So that work with Stellantis has been has been evolving and accelerating. In fact, they've recently had a press release. Stellantis has a division called Free to Move Charging, and they've mentioned wireless charging on the horizon of their technology roadmap for for future opportunities. So that's great to see.
And wireless charging is being talked more about in the last six months than ever before. Relative to adoption of the technology, the Department of Transportation as the U.S. Department of Transportation has issued a proposed bill for two hundred and fifty million dollars to be invested in the grid groundside equipment.
For wireless charging, et cetera. So it's starting to it's starting to percolate into a reality, which is great to see. Thank you. Well, what emerging technologies or trends do you see shaping the future of sustainable transportation and how do you see Havel positioning itself to capitalize on that development? Yeah, maybe we should talk a little bit about dynamic charging.
So there's the opportunity to embed wireless charging into roads, meaning under asphalt and under cement, where a vehicle can drive over a stretch of road and pick up a charge. So if you could imagine in the future on freeways, a lane devoted to wireless charging, where a vehicle can drive over that stretch of road and pick up a charge. And they've done calculations and simulations where you could pick up approximately 60 miles of range over a one mile stretch of charging pads embedded in the road at about 60 miles an hour.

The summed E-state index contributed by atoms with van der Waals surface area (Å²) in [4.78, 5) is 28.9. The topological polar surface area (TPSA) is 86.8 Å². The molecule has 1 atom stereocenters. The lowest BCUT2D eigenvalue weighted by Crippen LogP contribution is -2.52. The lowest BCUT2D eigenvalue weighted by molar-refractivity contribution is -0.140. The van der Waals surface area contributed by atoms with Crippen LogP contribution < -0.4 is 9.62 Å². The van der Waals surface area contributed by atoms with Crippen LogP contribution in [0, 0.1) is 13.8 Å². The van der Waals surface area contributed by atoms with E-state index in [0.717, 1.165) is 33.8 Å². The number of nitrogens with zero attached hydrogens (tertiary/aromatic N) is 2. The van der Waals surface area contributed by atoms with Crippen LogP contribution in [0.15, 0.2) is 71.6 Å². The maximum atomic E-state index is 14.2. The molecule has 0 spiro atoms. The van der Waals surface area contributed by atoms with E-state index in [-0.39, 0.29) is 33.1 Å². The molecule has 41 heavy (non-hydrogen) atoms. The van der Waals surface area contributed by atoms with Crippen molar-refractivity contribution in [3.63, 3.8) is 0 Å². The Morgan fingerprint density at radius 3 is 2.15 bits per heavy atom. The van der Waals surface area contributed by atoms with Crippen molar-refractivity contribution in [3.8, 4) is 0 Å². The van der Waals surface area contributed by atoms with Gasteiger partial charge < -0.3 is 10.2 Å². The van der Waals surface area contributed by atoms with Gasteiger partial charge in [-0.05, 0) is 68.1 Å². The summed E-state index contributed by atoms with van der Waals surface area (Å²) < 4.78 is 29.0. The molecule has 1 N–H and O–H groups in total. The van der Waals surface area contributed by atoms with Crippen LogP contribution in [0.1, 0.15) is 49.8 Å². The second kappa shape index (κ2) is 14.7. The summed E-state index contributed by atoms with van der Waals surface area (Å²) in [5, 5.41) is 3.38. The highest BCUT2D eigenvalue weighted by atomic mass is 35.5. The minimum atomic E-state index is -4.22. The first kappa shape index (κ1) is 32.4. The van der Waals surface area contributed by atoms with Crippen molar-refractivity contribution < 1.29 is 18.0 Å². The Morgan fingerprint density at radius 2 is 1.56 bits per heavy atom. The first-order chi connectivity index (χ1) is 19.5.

So now with those calculations, theoretically, you'd never have to stop for a charge, which is a game changer, right? So yeah, dynamic charging is it is a next generation opportunity. And if you think about it for fleet vehicles, for trucks over the highway, trucking and not being able, you know, and to be able to dynamically charge and not have to pull off to the side of the road and take 20 minutes to charge every 200 miles is a is a big game changer. Yeah. And ideally, if you could run a solar farm next to that charging, now you have a total green environment for decarbonization and optimization of a charging system. That sounds really, really awesome. I always ask my guests, what are potential challenges that you anticipate within the five to 10 years, but also opportunities like the one that you mentioned now, maybe there are some others that we can talk about as well.